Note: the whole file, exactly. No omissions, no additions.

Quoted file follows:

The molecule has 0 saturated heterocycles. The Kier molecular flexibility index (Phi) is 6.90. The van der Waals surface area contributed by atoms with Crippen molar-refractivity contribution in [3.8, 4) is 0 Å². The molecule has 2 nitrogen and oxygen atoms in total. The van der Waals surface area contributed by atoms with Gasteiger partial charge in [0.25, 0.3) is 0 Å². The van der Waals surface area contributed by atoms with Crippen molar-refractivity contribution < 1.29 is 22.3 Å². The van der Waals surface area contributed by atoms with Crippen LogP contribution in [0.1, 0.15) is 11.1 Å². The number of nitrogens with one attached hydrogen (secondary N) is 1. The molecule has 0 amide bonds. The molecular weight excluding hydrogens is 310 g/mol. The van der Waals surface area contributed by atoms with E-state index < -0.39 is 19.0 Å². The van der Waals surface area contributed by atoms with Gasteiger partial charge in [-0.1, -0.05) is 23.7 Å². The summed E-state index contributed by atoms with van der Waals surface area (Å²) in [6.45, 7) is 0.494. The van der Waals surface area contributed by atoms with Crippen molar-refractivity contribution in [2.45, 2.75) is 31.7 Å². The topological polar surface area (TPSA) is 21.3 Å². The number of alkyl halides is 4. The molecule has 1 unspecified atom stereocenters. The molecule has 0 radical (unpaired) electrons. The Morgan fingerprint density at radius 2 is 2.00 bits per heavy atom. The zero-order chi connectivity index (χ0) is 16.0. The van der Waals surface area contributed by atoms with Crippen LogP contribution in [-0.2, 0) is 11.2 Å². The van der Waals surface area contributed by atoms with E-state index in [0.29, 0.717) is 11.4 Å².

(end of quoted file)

The molecule has 0 saturated heterocycles. The Kier molecular flexibility index (Phi) is 6.90. The van der Waals surface area contributed by atoms with Crippen molar-refractivity contribution in [3.8, 4) is 0 Å². The molecule has 2 nitrogen and oxygen atoms in total. The van der Waals surface area contributed by atoms with Gasteiger partial charge in [0.25, 0.3) is 0 Å². The van der Waals surface area contributed by atoms with Crippen molar-refractivity contribution < 1.29 is 22.3 Å². The van der Waals surface area contributed by atoms with Crippen LogP contribution in [0.1, 0.15) is 11.1 Å². The number of nitrogens with one attached hydrogen (secondary N) is 1. The molecule has 0 amide bonds. The molecular weight excluding hydrogens is 310 g/mol. The van der Waals surface area contributed by atoms with E-state index < -0.39 is 19.0 Å². The van der Waals surface area contributed by atoms with Gasteiger partial charge in [-0.1, -0.05) is 23.7 Å². The summed E-state index contributed by atoms with van der Waals surface area (Å²) in [6.45, 7) is 0.494. The van der Waals surface area contributed by atoms with Crippen molar-refractivity contribution in [2.45, 2.75) is 31.7 Å². The topological polar surface area (TPSA) is 21.3 Å². The number of alkyl halides is 4. The molecule has 1 unspecified atom stereocenters. The molecule has 0 radical (unpaired) electrons. The Morgan fingerprint density at radius 2 is 2.00 bits per heavy atom. The zero-order chi connectivity index (χ0) is 16.0. The van der Waals surface area contributed by atoms with Crippen LogP contribution in [-0.2, 0) is 11.2 Å². The van der Waals surface area contributed by atoms with E-state index in [0.29, 0.717) is 11.4 Å².